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Tuesday, March 23, 2010



The man was tired from the hunt,
He ran furiously all day
Even his dogs now welcomed the rest.

He had not caught a thing,
And his family expected bounty upon his return.

He stopped at a grove for the shade circling the pond.
He was disappointed with himself, piqued,
Wondered how he failed, that he had no game,
And he sat half-asleep,
Plucking single blades of grass,
He whiled the time to restore his breath.

The splash, the Naiad, she startled him,
When he focused he saw her green helmet, and then
He spied two more, this one’s sister divinities.
They must have joined her to preside over the water,
He thought, and he heard their laughter.
And in the distance lips running over reeds,
A well-piped tune, the wonder began to overcome him.

And at once he witnessed radiance, bright,
Direct on the other side of the pond, and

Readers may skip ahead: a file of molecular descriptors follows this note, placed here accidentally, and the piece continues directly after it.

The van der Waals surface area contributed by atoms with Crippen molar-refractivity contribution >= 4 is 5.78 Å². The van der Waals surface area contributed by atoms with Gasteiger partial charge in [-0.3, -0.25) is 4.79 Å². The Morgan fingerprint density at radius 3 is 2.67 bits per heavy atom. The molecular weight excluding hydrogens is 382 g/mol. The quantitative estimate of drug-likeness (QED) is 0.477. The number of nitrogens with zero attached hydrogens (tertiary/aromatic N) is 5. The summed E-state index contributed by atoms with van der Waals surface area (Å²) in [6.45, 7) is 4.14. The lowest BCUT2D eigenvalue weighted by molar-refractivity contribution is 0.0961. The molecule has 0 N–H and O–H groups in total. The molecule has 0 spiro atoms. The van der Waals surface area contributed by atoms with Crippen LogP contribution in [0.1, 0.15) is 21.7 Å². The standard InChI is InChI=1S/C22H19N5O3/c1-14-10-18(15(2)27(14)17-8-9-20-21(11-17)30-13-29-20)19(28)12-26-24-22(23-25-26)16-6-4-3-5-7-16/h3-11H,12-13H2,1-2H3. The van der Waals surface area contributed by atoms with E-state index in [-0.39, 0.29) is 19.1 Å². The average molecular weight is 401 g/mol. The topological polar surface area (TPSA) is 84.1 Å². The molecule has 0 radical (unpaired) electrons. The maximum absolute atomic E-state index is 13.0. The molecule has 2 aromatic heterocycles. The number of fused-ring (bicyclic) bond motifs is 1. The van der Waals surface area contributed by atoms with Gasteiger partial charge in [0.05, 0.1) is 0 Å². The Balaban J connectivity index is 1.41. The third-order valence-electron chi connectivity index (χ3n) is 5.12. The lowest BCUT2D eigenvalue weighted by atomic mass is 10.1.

When he looked he saw maidens at the bath, who,
With pail after pail of water showered a naked woman,
And they had released her hair,
And it went way down below her shoulders.

The air carried a soft scent of rose.

Not in long-chewed swallows, but in full gulps
His eyes devoured the meal.

In a fantasy run of his hands,
He tore at the meat of the meal.
He saw upon the table tankards tumble over
And all kinds of fruit and bowls packed with ice,
They were smashed to the ground.

His feet wildly taped to the airy music.

And in that nosegay of the splashing
That came from the pool, he nestled his smell.

He paid no heed to his hounds,
He did not notice that their slumber turned to ferocity.

Her anger amounted to a slight look askance;
It was a dark turn of her eyes.

He first learned what would be his experience,
After the dogs had bit; and his dying,
The agony of that moment when his flesh was torn,
And he had been transformed into beast with horns
To be eaten alive, all his cries, his harrowing screams
Fell into the harmonies of the goddess at her bath.

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